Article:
It's minus four degrees outside and it's the middle of the night. In the small town of Longmont, Colorado, 65 kilometres north of Denver, 150 people have queued outside the American equivalent of Dick Smith with the hope of obtaining an incredible deal on a computer, television or digital camera. They're a determined group of shoppers, willing to sleep all night on concrete which was covered in snow and ice earlier in the day, shivering in camping equipment designed to get a climber through a night on Everest.
This is the day after Thanksgiving in America, otherwise known as Black Friday, the unofficial beginning of the Christmas shopping season. For bargain seekers the stakes are high. Sony VAIO laptops are $399US ($506NZ) and 106 cm Panasonic plasma televisions are $899US($1141NZ).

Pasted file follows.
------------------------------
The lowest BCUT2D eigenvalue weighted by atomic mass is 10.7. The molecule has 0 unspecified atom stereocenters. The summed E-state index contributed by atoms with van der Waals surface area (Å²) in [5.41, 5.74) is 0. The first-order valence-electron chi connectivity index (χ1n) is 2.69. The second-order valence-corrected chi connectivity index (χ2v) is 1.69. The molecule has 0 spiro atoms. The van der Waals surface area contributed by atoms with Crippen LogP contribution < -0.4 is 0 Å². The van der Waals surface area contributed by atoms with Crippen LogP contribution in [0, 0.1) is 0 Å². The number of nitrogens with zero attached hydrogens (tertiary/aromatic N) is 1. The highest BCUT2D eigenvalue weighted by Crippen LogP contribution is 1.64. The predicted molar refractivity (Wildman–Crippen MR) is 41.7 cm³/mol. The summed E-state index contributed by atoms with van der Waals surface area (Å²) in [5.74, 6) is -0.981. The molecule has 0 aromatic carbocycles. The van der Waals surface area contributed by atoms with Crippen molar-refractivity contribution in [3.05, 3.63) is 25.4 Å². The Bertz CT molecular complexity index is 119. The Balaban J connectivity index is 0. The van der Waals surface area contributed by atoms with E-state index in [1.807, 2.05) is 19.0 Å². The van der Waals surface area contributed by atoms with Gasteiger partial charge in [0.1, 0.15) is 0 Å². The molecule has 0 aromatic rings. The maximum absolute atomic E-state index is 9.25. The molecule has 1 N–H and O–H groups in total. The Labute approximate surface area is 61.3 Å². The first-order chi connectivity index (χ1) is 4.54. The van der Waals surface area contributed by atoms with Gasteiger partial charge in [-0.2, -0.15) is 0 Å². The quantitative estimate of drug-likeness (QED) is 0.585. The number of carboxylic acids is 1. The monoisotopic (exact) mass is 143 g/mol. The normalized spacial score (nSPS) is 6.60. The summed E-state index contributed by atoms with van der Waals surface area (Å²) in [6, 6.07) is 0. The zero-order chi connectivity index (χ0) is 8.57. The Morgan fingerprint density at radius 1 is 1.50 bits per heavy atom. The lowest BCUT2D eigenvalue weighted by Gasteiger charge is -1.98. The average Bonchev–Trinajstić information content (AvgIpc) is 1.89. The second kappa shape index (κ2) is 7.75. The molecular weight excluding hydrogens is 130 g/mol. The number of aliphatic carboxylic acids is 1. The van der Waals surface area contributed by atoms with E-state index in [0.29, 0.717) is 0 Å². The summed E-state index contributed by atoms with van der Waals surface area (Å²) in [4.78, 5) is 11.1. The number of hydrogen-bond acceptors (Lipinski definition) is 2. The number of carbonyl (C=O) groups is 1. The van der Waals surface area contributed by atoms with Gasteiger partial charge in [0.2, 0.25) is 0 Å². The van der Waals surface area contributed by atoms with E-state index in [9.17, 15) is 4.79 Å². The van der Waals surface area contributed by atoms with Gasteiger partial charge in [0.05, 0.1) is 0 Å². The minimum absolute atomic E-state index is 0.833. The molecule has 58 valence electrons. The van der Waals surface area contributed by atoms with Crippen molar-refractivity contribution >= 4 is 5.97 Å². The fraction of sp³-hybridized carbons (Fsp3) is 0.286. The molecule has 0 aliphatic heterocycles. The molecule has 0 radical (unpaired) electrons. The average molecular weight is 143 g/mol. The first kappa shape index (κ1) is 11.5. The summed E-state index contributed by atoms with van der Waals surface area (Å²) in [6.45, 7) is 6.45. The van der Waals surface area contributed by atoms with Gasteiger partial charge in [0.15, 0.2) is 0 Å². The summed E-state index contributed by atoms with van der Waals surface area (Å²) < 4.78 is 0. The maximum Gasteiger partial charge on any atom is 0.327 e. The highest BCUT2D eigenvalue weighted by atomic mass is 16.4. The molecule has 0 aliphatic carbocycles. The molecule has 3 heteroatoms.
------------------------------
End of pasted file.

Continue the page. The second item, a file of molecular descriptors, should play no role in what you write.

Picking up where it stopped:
Robert Cronch is first in the queue. He has been here nine hours and will spend another six hours in the cold before he is given a ticket for his turn in the store.
"Last year I was 25th in line and they were selling 25 computers for $400. At the last minute someone cut in front of me and I ended up being 26th. I missed out by one person after waiting in line all night. This year I decided not to take any chances and decided to wait in line all Thanksgiving day too."
Julio Quiroz and his friends were offered money for their 5th, 6th, and 7th places in line. "A guy came by and offered me $50, but I wouldn't think about it for less than $500."
Desiree Machado is visiting America for the first time. In her hometown of Rio Di Janeiro, she watched news coverage about Black Friday and is here to score one of the $400 Sony laptops. Knowing that the 100 people in front of her also want the same deal, I tell her that I think her chances are slim. She shrugs and explains that turkey and TV's are only part of the reason she's here. "I'm learning English and learning about America. And this, Thanksgiving and shopping, this is part of experiencing America and it's fun."